CAPE TOWN, July 23 (Reuters) - South Africa plans a radical shake-up of its land policy to limit foreign ownership and could submit legislation to parliament by December, a government minister said on Wednesday.
The proposal is part of a reform package sponsored by the ruling African National Congress (ANC) that includes the expropriation of land deemed to have been illegally acquired, a suggestion that could spook foreign investors.
“The principle is that foreign nationals should not own land in the country but should have a long lease at a minimum of 30 years,” land and rural development Minister Gugile Nkwinti told reporters.
Nkwinti said the government was wary of applying the proposals retroactively, however, on concerns that the constitutionality of the bill could be challenged in court.
Real estate industry representatives spoke out against the proposal, saying overall foreign investment in South African property was small.
“This is completely ill-conceived,” said Andrew Golding, chief executive of Pam Golding Properties. “Particularly when there is a misconception that foreigners are pouring into South Africa and pushing prices up.”
Land reform remains a sensitive issue in South Africa, where 20 years after the end of apartheid the white minority still holds around 87 percent of commercial farm land.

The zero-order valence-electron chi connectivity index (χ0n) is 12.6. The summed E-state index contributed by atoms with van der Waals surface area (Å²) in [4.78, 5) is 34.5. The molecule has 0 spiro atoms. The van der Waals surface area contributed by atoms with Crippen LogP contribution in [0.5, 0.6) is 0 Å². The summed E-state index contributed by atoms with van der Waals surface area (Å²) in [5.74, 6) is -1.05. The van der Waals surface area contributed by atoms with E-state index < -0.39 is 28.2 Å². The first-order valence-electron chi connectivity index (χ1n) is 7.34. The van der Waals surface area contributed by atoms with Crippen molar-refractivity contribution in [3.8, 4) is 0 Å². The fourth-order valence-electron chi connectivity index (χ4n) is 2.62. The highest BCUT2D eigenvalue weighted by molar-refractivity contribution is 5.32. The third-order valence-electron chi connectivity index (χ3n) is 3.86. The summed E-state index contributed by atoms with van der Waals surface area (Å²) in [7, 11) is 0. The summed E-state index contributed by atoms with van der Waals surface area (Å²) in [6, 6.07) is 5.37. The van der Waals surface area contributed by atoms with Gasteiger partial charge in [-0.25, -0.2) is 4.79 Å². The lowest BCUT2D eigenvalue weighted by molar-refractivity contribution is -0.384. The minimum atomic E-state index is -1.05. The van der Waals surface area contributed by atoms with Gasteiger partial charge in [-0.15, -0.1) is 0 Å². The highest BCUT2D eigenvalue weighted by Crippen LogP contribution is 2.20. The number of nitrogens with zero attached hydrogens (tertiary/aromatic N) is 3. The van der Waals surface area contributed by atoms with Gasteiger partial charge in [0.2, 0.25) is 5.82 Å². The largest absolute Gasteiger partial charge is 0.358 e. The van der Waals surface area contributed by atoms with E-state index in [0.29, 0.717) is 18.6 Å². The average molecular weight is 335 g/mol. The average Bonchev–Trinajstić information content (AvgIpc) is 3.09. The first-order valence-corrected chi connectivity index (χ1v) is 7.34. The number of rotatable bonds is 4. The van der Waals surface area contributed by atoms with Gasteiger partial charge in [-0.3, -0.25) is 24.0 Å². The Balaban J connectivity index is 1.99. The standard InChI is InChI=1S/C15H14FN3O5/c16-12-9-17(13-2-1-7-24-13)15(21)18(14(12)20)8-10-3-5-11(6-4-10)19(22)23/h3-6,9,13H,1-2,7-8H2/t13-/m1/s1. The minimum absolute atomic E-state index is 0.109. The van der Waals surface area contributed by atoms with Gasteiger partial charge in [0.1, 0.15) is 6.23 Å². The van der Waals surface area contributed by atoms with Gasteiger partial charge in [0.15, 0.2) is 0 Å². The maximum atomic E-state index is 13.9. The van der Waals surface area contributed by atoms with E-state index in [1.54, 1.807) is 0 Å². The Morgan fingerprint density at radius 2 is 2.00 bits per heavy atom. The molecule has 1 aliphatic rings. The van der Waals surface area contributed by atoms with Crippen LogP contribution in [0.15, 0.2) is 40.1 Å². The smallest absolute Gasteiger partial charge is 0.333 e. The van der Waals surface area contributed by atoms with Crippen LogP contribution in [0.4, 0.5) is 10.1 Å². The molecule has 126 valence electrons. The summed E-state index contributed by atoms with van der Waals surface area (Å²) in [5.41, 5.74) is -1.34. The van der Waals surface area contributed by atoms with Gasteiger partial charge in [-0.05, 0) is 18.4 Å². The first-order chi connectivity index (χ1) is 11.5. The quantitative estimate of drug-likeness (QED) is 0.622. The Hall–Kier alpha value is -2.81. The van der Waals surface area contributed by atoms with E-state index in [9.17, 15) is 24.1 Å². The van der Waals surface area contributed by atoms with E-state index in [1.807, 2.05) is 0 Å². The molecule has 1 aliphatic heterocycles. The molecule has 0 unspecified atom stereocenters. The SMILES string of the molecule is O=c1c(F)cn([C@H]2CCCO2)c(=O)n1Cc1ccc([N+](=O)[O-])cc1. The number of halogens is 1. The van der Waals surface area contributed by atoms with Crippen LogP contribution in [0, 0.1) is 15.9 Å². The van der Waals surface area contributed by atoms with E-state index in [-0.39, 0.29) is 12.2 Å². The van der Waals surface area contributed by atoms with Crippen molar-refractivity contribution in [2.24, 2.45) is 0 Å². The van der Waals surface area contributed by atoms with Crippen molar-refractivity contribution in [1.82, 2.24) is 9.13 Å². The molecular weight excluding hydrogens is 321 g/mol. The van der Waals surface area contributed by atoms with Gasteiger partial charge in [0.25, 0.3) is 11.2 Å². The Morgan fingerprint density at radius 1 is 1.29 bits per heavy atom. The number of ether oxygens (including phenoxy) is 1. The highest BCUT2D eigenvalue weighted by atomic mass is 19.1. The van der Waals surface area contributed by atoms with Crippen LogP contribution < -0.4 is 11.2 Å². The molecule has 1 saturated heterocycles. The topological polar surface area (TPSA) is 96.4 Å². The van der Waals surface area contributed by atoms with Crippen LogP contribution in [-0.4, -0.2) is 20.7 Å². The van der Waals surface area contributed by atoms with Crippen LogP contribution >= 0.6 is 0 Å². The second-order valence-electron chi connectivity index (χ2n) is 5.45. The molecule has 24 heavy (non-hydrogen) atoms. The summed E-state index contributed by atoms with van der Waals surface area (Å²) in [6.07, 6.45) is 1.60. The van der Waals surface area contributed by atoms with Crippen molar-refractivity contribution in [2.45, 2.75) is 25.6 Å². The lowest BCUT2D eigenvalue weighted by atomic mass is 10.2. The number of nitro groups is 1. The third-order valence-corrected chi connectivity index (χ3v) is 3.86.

A government-appointed panel in 2007 said foreign nationals owned 3 percent of land used for residential housing, farms and sectional titles, with a significantly higher percentage in coastal and game farming areas.
The exact size and value of land owned by foreigners was unclear. Nkwinti said on Wednesday that foreigners are thought to own between 5 to 7 percent of South African land.
Under its existing land reform programme, the ANC had aimed to transfer a third of all farmland to blacks by 2014.
The government has said it would not meet the deadline because it did not have the tens of billions of dollars needed to transfer large swathes of land to the black majority.
The state also plans to change the “willing-buyer willing-seller” scheme it has used to purchase land, citing the difficulty in price negotiations.
Nkwinti said the government also wanted an expropriation act to confiscate land without compensation if the land was acquired illegally or used for illegal purposes. (Reporting by Wendell Roelf; editing by David Dolan)